To maintain a lawsuit in Illinois federal court against an Internet date matching service website, the plaintiff must demonstrate that the website targeted residents in Illinois. As a result, the Seventh Circuit appellate court dismissed a case because plaintiff failed to show that defendant targeted Illinois.
be2 LLC and be2 Holding filed a trademark infringement lawsuit in Illinois against Nikolay Ivanov arguing that his use of the domain be2.net was “confusingly similar” to be2.com “with the intention of misleading consumers.” Both sites provide date matching services. Defendant Ivanov did not appear and be2 Holding obtained a default judgment.
After judgment was entered, Mr. Ivanov, a resident of New Jersey, appeared to contest the court’s jurisdiction over him. He submitted an affidavit claiming that when the website identified him as “CEO” of the company, it meant “Centralized Expert Operator,” that his task was merely to translate the site from Bulgarian to English, and that his work on the website was a “hobby.” The appellate court notes that “with ample reason, the district court found that Ivanov was not credible.”
Nonetheless, the Seventh Circuit dismissed the case against Ivanov in Illinois because be2.com failed to show that Mr. Ivanov purposely exploited the Illinois market. “The record before us does not show that Ivanov deliberately targeted or exploited the Illinois market,” the appellate court found. “All that be2 Holding submitted regarding Ivanov’s activity related to Illinois is the Internet printout showing that just 20 persons who listed Illinois addresses had at some point created free dating profiles on be2.net. . . Even if these 20 people are active users who live in Illinois, the constitutional requirement of minimum contacts is not satisfied simply because a few residents have registered accounts on be2.net.”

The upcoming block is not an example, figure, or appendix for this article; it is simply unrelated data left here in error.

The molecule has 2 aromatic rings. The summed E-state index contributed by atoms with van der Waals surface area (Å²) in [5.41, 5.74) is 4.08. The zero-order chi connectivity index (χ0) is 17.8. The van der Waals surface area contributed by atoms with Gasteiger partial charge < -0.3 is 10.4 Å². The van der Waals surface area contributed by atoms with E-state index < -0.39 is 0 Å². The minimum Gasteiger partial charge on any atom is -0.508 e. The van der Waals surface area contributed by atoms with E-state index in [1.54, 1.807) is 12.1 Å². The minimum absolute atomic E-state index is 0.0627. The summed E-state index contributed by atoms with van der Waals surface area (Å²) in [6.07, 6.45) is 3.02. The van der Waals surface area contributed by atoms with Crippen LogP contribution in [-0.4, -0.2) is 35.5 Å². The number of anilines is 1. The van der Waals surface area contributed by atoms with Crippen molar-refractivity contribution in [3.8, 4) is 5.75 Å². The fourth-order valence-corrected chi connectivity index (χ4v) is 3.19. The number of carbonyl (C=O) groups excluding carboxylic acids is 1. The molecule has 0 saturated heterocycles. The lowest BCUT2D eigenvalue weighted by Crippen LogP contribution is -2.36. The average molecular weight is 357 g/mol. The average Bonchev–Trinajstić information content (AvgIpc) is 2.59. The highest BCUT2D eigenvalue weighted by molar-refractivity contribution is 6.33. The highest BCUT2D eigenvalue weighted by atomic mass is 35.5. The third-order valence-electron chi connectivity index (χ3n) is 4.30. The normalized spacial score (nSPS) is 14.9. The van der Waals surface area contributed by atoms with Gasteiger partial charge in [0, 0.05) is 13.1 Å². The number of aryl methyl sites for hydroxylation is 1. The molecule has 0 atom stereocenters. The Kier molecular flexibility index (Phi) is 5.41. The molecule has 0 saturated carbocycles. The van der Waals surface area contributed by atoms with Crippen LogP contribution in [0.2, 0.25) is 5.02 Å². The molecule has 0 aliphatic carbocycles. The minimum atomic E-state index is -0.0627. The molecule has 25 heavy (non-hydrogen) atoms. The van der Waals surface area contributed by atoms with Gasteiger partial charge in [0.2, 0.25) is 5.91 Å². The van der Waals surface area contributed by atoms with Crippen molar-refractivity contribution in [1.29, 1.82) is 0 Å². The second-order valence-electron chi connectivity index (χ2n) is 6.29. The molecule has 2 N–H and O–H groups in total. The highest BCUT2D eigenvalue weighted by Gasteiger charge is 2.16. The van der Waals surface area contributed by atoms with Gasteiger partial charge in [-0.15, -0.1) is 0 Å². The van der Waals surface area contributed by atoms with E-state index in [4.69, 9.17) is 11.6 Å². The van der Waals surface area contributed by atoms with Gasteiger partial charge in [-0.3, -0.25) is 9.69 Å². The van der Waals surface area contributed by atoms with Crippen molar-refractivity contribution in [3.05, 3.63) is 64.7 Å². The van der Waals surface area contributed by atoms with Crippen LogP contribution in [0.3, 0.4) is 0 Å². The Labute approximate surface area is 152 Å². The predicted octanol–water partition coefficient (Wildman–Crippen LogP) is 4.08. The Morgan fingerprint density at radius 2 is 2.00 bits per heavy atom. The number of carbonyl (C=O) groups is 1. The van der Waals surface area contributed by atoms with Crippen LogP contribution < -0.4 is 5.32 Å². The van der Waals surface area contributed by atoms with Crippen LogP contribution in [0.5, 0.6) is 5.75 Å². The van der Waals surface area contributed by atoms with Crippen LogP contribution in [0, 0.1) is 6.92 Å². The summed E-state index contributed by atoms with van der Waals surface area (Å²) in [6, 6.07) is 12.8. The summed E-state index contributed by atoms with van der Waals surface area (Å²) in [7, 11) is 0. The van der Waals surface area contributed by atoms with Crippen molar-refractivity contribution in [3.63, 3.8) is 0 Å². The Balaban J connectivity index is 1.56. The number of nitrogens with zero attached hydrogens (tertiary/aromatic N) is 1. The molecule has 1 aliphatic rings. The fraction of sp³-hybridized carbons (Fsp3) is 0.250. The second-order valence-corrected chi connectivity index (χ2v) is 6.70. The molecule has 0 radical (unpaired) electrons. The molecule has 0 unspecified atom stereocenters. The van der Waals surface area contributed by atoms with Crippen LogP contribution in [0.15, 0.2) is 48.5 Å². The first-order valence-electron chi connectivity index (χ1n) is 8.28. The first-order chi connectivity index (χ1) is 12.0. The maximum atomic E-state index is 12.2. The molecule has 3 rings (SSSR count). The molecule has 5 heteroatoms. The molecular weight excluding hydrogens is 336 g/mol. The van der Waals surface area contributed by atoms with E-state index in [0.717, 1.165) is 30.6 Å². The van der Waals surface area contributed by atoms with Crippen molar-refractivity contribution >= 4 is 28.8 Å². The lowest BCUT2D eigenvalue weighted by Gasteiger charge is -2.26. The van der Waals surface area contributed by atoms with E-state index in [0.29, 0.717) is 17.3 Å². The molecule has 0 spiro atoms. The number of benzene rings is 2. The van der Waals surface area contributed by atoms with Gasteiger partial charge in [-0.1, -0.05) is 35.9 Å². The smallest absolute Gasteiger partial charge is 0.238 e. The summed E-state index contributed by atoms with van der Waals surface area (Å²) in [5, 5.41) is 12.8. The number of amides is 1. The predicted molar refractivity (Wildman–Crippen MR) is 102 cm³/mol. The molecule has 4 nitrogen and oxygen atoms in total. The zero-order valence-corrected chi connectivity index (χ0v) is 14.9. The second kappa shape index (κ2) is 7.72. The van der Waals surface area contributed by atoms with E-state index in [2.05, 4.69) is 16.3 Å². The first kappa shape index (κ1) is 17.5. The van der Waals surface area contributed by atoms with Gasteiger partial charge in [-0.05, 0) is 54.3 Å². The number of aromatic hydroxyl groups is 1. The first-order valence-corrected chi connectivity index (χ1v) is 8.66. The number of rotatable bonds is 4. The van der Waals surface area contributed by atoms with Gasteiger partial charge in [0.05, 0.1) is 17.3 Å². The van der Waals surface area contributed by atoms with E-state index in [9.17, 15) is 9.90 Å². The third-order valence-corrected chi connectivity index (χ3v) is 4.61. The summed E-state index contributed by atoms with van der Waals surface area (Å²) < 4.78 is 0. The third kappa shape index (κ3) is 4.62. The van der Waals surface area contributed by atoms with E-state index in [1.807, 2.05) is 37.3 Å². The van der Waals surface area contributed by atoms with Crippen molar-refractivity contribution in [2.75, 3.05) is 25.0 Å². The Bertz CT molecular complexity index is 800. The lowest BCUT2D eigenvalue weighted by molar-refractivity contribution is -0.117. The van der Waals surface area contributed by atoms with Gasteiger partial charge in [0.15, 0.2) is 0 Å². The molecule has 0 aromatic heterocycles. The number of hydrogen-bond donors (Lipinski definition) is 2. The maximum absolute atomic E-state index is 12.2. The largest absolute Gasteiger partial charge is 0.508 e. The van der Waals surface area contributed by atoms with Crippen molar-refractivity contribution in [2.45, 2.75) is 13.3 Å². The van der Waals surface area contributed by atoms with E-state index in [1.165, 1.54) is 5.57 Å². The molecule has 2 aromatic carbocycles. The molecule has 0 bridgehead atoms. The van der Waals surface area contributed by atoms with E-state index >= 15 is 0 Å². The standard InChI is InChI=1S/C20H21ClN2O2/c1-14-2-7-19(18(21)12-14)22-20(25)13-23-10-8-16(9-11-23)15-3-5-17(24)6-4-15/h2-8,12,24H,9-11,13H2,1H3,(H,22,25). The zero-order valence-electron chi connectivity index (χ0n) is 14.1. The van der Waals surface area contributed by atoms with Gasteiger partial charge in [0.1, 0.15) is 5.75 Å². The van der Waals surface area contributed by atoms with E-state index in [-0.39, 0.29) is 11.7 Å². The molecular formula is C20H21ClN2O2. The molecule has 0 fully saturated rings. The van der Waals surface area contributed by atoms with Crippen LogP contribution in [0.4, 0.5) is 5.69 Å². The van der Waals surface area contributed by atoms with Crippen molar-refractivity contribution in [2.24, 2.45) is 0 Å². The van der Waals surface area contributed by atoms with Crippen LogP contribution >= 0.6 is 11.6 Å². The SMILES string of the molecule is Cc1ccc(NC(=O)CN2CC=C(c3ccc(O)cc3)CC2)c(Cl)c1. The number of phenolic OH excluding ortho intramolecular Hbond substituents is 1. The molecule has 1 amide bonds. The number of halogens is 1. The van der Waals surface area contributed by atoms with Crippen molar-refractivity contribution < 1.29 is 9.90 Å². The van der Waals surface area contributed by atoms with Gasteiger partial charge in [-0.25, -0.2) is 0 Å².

The appellate court noted that “as far as we can tell from the documents submitted by be2 Holding, the 20 Chicagoans who created free profiles on be2.net may have done so unilaterally by stumbling across the website and clicking a button that automatically published their dating preferences online. There is no evidence that defendant Ivanov targeted or exploited the market in the state that would allow a conclusion that he availed himself of the privilege of doing business in the state.”
be2 LLC and be2 Holding, A.G. v. Nikolay Ivanov, Seventh Cir. No. 10-2980, issued April 27, 2011.